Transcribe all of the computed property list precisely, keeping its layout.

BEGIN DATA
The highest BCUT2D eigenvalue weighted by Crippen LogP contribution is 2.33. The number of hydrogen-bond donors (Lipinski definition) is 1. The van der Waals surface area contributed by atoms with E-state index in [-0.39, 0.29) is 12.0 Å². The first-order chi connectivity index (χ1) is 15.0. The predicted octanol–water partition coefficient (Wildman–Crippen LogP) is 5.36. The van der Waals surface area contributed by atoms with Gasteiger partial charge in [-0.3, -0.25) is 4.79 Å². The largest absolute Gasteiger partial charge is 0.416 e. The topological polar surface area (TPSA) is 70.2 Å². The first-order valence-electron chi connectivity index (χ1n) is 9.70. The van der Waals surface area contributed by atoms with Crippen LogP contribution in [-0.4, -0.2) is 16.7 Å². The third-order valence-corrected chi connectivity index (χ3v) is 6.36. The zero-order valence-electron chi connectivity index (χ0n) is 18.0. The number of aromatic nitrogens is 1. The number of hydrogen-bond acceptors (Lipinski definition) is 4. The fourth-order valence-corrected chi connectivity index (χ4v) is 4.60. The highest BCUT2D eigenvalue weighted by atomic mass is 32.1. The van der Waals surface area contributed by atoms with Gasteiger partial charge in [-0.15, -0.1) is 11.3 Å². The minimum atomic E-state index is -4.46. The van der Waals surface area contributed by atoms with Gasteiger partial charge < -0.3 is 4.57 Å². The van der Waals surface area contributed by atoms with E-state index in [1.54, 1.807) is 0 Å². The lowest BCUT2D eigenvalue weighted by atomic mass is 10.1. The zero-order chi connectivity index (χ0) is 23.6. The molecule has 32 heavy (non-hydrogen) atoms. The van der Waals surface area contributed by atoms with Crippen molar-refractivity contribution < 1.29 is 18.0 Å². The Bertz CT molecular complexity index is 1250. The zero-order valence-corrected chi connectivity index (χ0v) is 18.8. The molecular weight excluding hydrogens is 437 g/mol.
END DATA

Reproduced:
The highest BCUT2D eigenvalue weighted by Crippen LogP contribution is 2.33. The number of hydrogen-bond donors (Lipinski definition) is 1. The van der Waals surface area contributed by atoms with E-state index in [-0.39, 0.29) is 12.0 Å². The first-order chi connectivity index (χ1) is 15.0. The predicted octanol–water partition coefficient (Wildman–Crippen LogP) is 5.36. The van der Waals surface area contributed by atoms with Gasteiger partial charge in [-0.3, -0.25) is 4.79 Å². The largest absolute Gasteiger partial charge is 0.416 e. The topological polar surface area (TPSA) is 70.2 Å². The first-order valence-electron chi connectivity index (χ1n) is 9.70. The van der Waals surface area contributed by atoms with Crippen LogP contribution in [-0.4, -0.2) is 16.7 Å². The third-order valence-corrected chi connectivity index (χ3v) is 6.36. The zero-order valence-electron chi connectivity index (χ0n) is 18.0. The number of aromatic nitrogens is 1. The number of hydrogen-bond acceptors (Lipinski definition) is 4. The fourth-order valence-corrected chi connectivity index (χ4v) is 4.60. The highest BCUT2D eigenvalue weighted by atomic mass is 32.1. The van der Waals surface area contributed by atoms with Gasteiger partial charge in [-0.15, -0.1) is 11.3 Å². The minimum atomic E-state index is -4.46. The van der Waals surface area contributed by atoms with Gasteiger partial charge < -0.3 is 4.57 Å². The van der Waals surface area contributed by atoms with E-state index in [1.54, 1.807) is 0 Å². The lowest BCUT2D eigenvalue weighted by atomic mass is 10.1. The zero-order chi connectivity index (χ0) is 23.6. The molecule has 32 heavy (non-hydrogen) atoms. The van der Waals surface area contributed by atoms with Crippen molar-refractivity contribution < 1.29 is 18.0 Å². The Bertz CT molecular complexity index is 1250. The zero-order valence-corrected chi connectivity index (χ0v) is 18.8. The molecular weight excluding hydrogens is 437 g/mol.